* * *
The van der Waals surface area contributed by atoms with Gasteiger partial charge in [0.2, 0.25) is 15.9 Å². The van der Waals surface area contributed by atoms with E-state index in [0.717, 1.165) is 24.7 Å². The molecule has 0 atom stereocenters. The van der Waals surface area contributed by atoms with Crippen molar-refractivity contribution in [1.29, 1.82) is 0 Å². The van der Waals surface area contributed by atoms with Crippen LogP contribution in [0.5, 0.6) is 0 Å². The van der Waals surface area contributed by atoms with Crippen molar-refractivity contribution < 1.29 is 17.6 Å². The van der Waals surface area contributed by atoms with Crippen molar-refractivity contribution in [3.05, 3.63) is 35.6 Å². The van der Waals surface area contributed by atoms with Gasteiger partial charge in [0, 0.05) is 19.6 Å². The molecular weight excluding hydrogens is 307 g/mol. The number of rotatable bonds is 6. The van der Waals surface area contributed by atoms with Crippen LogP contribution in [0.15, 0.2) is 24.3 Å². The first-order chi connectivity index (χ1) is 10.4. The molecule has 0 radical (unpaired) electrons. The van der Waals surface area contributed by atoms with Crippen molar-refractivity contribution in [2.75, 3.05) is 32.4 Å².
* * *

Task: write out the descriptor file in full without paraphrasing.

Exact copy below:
The van der Waals surface area contributed by atoms with Gasteiger partial charge in [0.2, 0.25) is 15.9 Å². The van der Waals surface area contributed by atoms with E-state index in [0.717, 1.165) is 24.7 Å². The molecule has 0 atom stereocenters. The van der Waals surface area contributed by atoms with Crippen molar-refractivity contribution in [1.29, 1.82) is 0 Å². The van der Waals surface area contributed by atoms with Crippen LogP contribution in [0.5, 0.6) is 0 Å². The van der Waals surface area contributed by atoms with Crippen molar-refractivity contribution < 1.29 is 17.6 Å². The van der Waals surface area contributed by atoms with Crippen molar-refractivity contribution in [3.05, 3.63) is 35.6 Å². The van der Waals surface area contributed by atoms with Gasteiger partial charge in [0, 0.05) is 19.6 Å². The molecular weight excluding hydrogens is 307 g/mol. The number of rotatable bonds is 6. The van der Waals surface area contributed by atoms with Crippen LogP contribution in [0.15, 0.2) is 24.3 Å². The first-order chi connectivity index (χ1) is 10.4. The molecule has 0 radical (unpaired) electrons. The van der Waals surface area contributed by atoms with Crippen molar-refractivity contribution in [2.75, 3.05) is 32.4 Å².